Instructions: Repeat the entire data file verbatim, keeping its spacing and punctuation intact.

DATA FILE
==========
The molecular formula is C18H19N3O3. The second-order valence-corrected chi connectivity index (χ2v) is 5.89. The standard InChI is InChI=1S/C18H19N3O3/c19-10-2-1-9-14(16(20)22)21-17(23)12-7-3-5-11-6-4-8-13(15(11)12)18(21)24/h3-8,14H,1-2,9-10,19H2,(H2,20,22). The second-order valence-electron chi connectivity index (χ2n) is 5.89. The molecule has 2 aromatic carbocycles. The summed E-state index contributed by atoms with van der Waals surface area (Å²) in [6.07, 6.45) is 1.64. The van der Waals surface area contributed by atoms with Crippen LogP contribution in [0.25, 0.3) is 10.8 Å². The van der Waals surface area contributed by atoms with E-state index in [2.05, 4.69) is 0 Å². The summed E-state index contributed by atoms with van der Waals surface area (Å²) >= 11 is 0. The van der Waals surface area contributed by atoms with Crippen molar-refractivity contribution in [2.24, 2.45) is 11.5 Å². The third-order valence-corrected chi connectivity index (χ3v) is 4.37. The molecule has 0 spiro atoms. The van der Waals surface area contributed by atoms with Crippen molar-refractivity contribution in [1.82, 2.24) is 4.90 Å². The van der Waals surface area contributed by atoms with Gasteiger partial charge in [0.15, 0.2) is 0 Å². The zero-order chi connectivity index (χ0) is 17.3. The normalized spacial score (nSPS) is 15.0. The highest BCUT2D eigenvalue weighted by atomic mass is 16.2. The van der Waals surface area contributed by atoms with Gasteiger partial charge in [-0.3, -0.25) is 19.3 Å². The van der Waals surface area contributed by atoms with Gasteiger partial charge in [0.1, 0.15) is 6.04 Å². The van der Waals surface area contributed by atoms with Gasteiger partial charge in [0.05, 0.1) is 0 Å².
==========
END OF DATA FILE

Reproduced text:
The molecular formula is C18H19N3O3. The second-order valence-corrected chi connectivity index (χ2v) is 5.89. The standard InChI is InChI=1S/C18H19N3O3/c19-10-2-1-9-14(16(20)22)21-17(23)12-7-3-5-11-6-4-8-13(15(11)12)18(21)24/h3-8,14H,1-2,9-10,19H2,(H2,20,22). The second-order valence-electron chi connectivity index (χ2n) is 5.89. The molecule has 2 aromatic carbocycles. The summed E-state index contributed by atoms with van der Waals surface area (Å²) in [6.07, 6.45) is 1.64. The van der Waals surface area contributed by atoms with Crippen LogP contribution in [0.25, 0.3) is 10.8 Å². The van der Waals surface area contributed by atoms with E-state index in [2.05, 4.69) is 0 Å². The summed E-state index contributed by atoms with van der Waals surface area (Å²) >= 11 is 0. The van der Waals surface area contributed by atoms with Crippen molar-refractivity contribution in [2.24, 2.45) is 11.5 Å². The third-order valence-corrected chi connectivity index (χ3v) is 4.37. The molecule has 0 spiro atoms. The van der Waals surface area contributed by atoms with Crippen molar-refractivity contribution in [1.82, 2.24) is 4.90 Å². The van der Waals surface area contributed by atoms with Gasteiger partial charge in [0.15, 0.2) is 0 Å². The zero-order chi connectivity index (χ0) is 17.3. The normalized spacial score (nSPS) is 15.0. The highest BCUT2D eigenvalue weighted by atomic mass is 16.2. The van der Waals surface area contributed by atoms with Gasteiger partial charge in [-0.3, -0.25) is 19.3 Å². The van der Waals surface area contributed by atoms with Gasteiger partial charge in [0.1, 0.15) is 6.04 Å². The van der Waals surface area contributed by atoms with Gasteiger partial charge in [0.05, 0.1) is 0 Å².